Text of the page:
5. First night in the Soviet Union. Our route across Soviet territory and all our stopping places were pre-booked and pre-approved; our visas required us to to stick to it and not deviate by a day or a kilometre. We stayed in campsites near the major towns; these were well set up and crowded. The weather was fabulous: dry, sunny, and hot. Unlike home, the temperature did not fall when the sun went down, so the evenings were warm and convivial. Our first night was spent in a large tent; we slept on wooden bunks. In the late evening, harsh male voices were heard approaching, apparently going from tent to tent; perhaps they were looking for unoccupied spaces. When they came to us, they barked: “Male or female?” Richard Armstrong responded in a high, quavering voice: “Ne znayu” (I don’t know). There was a puzzled silence; the voices went away.
6. Leningrad. I remember the Neva embankment and the golden needle of St Isaac’s Cathedral. Probably we went to the Hermitage and did stuff like that.
7. Driving across Russia. By day, long straight roads through endless pine forests. Little traffic, mostly lumbering trucks. We overtook them with difficulty because the driver of our British vehicle sat on the wrong side for driving on the right. The driver asked: “mozhno?” (Can I?) The front seat passenger, with better forward vision, would reply: “mozhno!” At night, a problem was that Soviet vehicles did not have the facility to dip their main beams. In traffic they drove on sidelights, even on unlit roads. They either dazzled us or were barely visible. And we, driving on dipped beams, infuriated them, so that they flashed us repeatedly until we submitted and went over to sidelights only.
8. The Kremlin at Novgorod. This was Great Novgorod on the Volkhov River – not the better-known Nizhnii Novgorod far to the East on the Volga. I learned that every town of any significance has a Kremlin (fortress). I bought a print of the Kremlin at Novgorod for my parents, which I still have:
Nearing Moscow, we visited the Tchaikovsky museum in the small town of Klin. In every town and settlement there were party banners and slogans. Most memorable was “Miru mir” (Peace to the World), which we endlessly repeated to each other.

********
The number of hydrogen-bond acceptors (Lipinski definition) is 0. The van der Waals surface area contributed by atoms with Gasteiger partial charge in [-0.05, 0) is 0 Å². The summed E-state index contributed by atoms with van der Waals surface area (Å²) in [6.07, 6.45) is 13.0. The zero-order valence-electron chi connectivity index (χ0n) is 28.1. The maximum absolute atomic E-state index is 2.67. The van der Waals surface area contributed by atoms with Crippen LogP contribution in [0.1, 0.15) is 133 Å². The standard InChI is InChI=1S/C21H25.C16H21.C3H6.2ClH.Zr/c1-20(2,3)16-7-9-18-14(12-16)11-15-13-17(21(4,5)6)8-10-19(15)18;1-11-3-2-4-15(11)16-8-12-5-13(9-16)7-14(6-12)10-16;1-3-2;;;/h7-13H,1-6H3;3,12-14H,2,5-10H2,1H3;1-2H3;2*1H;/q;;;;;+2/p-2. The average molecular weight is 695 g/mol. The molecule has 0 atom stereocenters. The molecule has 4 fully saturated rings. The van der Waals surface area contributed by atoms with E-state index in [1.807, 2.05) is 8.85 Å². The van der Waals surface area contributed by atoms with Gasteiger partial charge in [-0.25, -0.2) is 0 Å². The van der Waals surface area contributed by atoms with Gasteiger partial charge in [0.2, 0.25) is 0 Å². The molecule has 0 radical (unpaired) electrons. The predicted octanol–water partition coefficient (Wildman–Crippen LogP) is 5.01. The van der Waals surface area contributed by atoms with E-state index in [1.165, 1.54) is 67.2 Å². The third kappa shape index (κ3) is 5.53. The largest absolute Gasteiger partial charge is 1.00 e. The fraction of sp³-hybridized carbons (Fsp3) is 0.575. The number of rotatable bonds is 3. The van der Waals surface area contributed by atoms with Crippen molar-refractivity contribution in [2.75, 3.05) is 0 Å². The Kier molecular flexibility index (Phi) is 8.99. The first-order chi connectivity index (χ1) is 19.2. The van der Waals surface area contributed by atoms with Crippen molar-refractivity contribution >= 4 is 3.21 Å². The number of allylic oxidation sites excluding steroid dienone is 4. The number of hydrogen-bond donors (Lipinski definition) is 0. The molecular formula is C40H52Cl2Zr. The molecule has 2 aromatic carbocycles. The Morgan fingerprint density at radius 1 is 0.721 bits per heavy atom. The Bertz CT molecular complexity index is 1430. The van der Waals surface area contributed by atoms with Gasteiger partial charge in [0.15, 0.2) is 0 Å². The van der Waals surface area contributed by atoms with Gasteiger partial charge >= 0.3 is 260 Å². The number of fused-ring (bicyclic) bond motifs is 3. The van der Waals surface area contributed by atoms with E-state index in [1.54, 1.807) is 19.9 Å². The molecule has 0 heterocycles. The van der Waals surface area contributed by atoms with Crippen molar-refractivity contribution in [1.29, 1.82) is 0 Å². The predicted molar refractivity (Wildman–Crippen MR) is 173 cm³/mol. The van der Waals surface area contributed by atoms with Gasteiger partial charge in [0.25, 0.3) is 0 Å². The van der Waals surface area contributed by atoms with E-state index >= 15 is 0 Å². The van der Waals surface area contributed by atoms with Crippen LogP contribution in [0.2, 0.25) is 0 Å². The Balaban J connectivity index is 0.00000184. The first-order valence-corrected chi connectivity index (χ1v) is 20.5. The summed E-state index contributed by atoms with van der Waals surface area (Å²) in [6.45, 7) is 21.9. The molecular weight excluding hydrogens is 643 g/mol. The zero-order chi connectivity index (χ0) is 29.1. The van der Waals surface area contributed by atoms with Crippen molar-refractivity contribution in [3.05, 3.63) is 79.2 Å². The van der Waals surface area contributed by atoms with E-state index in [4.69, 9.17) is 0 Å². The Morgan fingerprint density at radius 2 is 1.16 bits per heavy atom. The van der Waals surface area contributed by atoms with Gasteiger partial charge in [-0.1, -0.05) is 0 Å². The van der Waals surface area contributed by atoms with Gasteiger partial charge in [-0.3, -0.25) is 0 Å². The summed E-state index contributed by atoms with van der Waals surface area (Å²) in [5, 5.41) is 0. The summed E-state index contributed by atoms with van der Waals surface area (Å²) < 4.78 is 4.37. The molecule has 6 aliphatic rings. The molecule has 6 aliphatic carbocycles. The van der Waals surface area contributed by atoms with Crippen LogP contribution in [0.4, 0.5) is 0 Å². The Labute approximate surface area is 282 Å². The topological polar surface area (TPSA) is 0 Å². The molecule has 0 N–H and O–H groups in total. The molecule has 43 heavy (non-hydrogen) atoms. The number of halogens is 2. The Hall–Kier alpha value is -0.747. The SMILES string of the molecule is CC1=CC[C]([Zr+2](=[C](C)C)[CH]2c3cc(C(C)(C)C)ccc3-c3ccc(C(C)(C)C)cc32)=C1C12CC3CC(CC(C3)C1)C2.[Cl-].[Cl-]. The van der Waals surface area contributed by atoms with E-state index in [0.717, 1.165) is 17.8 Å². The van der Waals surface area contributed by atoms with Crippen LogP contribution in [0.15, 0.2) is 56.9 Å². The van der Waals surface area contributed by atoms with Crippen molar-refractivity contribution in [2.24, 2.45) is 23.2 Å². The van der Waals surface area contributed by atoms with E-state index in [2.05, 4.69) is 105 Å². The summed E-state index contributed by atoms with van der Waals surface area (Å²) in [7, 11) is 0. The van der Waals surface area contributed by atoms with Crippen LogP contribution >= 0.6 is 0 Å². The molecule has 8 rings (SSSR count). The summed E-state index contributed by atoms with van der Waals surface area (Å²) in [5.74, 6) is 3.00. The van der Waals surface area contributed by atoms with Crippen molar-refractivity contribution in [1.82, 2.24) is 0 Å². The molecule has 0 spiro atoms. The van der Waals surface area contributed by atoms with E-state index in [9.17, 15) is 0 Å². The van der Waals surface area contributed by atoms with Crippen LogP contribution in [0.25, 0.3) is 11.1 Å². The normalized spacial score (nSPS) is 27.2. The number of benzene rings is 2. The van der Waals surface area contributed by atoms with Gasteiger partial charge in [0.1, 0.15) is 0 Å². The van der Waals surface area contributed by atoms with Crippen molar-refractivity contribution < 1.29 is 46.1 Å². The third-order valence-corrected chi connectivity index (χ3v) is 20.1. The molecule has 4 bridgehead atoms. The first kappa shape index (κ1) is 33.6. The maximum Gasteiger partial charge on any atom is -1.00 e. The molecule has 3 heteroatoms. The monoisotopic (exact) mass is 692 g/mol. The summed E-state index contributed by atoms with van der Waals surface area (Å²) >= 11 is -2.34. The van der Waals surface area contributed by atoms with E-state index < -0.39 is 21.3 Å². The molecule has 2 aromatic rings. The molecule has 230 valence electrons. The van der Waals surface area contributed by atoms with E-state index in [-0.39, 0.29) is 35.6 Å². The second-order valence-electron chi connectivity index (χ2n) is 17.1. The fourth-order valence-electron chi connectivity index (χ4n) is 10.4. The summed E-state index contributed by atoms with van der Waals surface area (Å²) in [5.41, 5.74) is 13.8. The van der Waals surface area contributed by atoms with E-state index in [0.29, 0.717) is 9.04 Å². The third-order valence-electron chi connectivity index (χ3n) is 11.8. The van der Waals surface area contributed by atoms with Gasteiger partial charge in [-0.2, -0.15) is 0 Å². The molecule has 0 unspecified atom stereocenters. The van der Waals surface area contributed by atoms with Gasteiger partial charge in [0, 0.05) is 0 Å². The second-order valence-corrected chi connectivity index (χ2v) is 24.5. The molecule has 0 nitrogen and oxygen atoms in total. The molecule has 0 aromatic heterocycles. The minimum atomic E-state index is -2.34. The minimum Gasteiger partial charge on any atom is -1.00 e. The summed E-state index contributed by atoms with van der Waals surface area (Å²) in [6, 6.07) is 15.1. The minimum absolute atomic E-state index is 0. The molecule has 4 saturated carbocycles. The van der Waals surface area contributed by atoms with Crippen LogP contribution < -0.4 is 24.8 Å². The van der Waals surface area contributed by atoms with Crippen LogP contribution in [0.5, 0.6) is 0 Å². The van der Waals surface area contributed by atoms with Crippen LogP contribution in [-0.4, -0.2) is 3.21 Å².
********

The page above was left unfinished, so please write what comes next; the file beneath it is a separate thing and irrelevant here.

9. The Mushroom Incident. The writer of a contemporaneous account (in The Leys Fortnightly, 23 October 1964) relates “the Mushroom Incident, or, ‘How we Nearly got Sent to Siberia all because of Mr Armstrong’s Insistence on Taking Pictures of Things he Shouldn’t’”:
On the way to Moscow we gave a man and a basket of mushrooms a lift into a town with the sinister name of Klin.
Even after more than half a century I retain the impression that the man was uncomfortable in our company. This was hardly surprising. Most likely he was taking what he had gathered in the woods to sell in the town market. When we picked him up, he probably had no clue that he’d accepted a lift from a bunch of foreigners. By sitting down with us he was enjoying "unauthorised contact with foreigners," a violation of the code of conduct for Soviet citizens in the regions where tourists were permitted. This was a misdemeanour, if not a crime. The trouble that ensued was inevitable.
As a memento, Mr Armstrong took a photo of him. At our next stop, Tchaikovsky’s house, Mr Armstrong was interviewed by two secret policemen who had been told by an upright Russian tovarisch that we had taken a photograph of a strategic object, which we afterwards concluded to be a few electricity pylons. The police expressed their desire to have the film, which Mr Armstrong in his characteristically pleasant manner declined to give them, and so we eventually went off with another tale to tell.
We were told (I recollect) that the farmer had also been detained, and Richard Armstrong bravely protested against this, but of course I did not witness his conversation with the police.